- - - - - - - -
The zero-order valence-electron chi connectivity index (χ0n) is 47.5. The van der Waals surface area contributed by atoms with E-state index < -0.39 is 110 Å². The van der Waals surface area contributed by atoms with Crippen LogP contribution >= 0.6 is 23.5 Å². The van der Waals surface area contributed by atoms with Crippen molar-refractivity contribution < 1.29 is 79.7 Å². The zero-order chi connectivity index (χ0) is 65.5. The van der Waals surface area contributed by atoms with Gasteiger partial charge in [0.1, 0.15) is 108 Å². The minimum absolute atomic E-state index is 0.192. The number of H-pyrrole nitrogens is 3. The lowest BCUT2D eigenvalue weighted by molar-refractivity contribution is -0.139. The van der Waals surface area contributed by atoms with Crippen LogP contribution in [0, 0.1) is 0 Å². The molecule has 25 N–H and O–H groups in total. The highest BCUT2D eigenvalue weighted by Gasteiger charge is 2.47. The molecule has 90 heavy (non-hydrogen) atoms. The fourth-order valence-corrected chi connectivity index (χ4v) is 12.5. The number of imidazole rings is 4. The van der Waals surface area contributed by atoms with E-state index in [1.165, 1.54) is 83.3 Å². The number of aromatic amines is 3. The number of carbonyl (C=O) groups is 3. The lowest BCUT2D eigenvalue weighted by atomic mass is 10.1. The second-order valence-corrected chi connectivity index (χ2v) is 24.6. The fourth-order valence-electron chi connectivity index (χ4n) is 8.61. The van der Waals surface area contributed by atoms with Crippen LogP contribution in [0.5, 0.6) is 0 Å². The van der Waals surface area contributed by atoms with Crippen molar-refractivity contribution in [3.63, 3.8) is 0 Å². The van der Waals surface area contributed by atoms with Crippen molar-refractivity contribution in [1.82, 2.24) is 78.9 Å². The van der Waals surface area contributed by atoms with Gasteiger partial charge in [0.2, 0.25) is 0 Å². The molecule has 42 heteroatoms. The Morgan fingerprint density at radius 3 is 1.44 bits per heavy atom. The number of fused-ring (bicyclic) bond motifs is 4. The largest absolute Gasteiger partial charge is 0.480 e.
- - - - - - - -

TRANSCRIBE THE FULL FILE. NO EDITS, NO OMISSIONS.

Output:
The zero-order valence-electron chi connectivity index (χ0n) is 47.5. The van der Waals surface area contributed by atoms with E-state index < -0.39 is 110 Å². The van der Waals surface area contributed by atoms with Crippen LogP contribution >= 0.6 is 23.5 Å². The van der Waals surface area contributed by atoms with Crippen molar-refractivity contribution < 1.29 is 79.7 Å². The zero-order chi connectivity index (χ0) is 65.5. The van der Waals surface area contributed by atoms with Gasteiger partial charge in [0.1, 0.15) is 108 Å². The minimum absolute atomic E-state index is 0.192. The number of H-pyrrole nitrogens is 3. The lowest BCUT2D eigenvalue weighted by molar-refractivity contribution is -0.139. The van der Waals surface area contributed by atoms with Crippen LogP contribution in [0, 0.1) is 0 Å². The molecule has 25 N–H and O–H groups in total. The highest BCUT2D eigenvalue weighted by Gasteiger charge is 2.47. The molecule has 90 heavy (non-hydrogen) atoms. The fourth-order valence-corrected chi connectivity index (χ4v) is 12.5. The number of imidazole rings is 4. The van der Waals surface area contributed by atoms with E-state index in [1.165, 1.54) is 83.3 Å². The number of aromatic amines is 3. The number of carbonyl (C=O) groups is 3. The lowest BCUT2D eigenvalue weighted by atomic mass is 10.1. The second-order valence-corrected chi connectivity index (χ2v) is 24.6. The fourth-order valence-electron chi connectivity index (χ4n) is 8.61. The van der Waals surface area contributed by atoms with Crippen LogP contribution in [0.5, 0.6) is 0 Å². The van der Waals surface area contributed by atoms with Crippen molar-refractivity contribution in [3.63, 3.8) is 0 Å². The van der Waals surface area contributed by atoms with Crippen molar-refractivity contribution in [1.82, 2.24) is 78.9 Å². The van der Waals surface area contributed by atoms with Gasteiger partial charge in [0.2, 0.25) is 0 Å². The molecule has 42 heteroatoms. The Morgan fingerprint density at radius 3 is 1.44 bits per heavy atom. The number of fused-ring (bicyclic) bond motifs is 4. The largest absolute Gasteiger partial charge is 0.480 e.